Their question was - after having a recent robbery just nearby - what can she do, given that avoidance is not a likely strategy when you have to be behind the counter to serve customers. The robber in question was a physical monster and she's quite petite. Her main concern wasn't the robbery, as she knows to give up the money, but rather being dragged into the back of the store and raped.

As I mentioned to them life is about choices and consequences (at least it should be) and if you choose to work in one of the most dangerous professions in the country then you place yourself in harms way. First defense therefore would be, do I really need the job that badly given the potential risks? What about a job at Target, or the local grocery store stacking shelves? How about one at a call center answering phones at night?

If you do have to be there and the concern is physical violence then you're going to have to learn how to fight. Whether that's with a gun or bare hands depends on a lot of variables including whether or not store policy permits clerks to go armed for example.

Finally, some other solutions were offered. How about secreting a weapon in the store room that you're concerned about being dragged into? What about acqiescing and walking ahead of the guy and then running at the last second and barricading yourself in, or setting up a shelf to pull down to jam the door and buy you enough time to escape out the back, through a skylight etc. Is your cell phone back there so you can call for help while you're barricaded?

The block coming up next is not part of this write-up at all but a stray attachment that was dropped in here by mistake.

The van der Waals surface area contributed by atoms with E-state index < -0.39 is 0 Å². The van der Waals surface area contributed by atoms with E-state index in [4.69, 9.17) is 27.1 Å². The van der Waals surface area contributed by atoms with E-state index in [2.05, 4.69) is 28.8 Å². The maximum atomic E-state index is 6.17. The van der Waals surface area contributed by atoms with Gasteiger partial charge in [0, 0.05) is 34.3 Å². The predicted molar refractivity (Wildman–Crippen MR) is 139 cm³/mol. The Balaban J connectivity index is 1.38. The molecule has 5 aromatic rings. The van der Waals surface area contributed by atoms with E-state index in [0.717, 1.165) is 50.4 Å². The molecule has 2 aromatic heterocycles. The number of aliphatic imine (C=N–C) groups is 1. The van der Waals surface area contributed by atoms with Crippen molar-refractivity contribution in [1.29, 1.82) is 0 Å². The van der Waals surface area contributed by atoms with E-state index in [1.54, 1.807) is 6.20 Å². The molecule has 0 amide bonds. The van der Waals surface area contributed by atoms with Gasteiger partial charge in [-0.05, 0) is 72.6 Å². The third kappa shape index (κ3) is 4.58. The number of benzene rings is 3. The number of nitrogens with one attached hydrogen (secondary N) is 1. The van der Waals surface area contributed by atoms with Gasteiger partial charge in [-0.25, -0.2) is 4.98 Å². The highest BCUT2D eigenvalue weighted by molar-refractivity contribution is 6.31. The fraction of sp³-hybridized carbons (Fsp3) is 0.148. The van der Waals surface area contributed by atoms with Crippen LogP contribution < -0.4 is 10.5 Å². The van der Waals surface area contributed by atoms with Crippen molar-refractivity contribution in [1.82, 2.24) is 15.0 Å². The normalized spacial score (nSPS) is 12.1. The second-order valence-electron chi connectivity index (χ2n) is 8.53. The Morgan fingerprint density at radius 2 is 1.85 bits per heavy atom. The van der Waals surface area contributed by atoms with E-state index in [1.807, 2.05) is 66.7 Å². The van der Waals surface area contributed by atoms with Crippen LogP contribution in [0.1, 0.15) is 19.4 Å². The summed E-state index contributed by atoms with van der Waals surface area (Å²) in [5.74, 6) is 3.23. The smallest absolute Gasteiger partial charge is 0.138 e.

That's about all one can do in that situation but given the inherent risk I'd be looking for a safer occupation.

Here by the way, is a quote regarding dangerous jobs. Note how many convenience store clerks are shot every year.

Homicide was the second leading cause of job-related deaths, accounting for 16 percent of the total. Robbery was the primary motive for workplace homicide. About half of the victims worked in retail establishments, such as grocery stores, restaurants and bars, where cash is readily available. (31,000 convenience store clerks are shot every year.)

Wednesday, September 19, 2007

Where You Gonna Run To?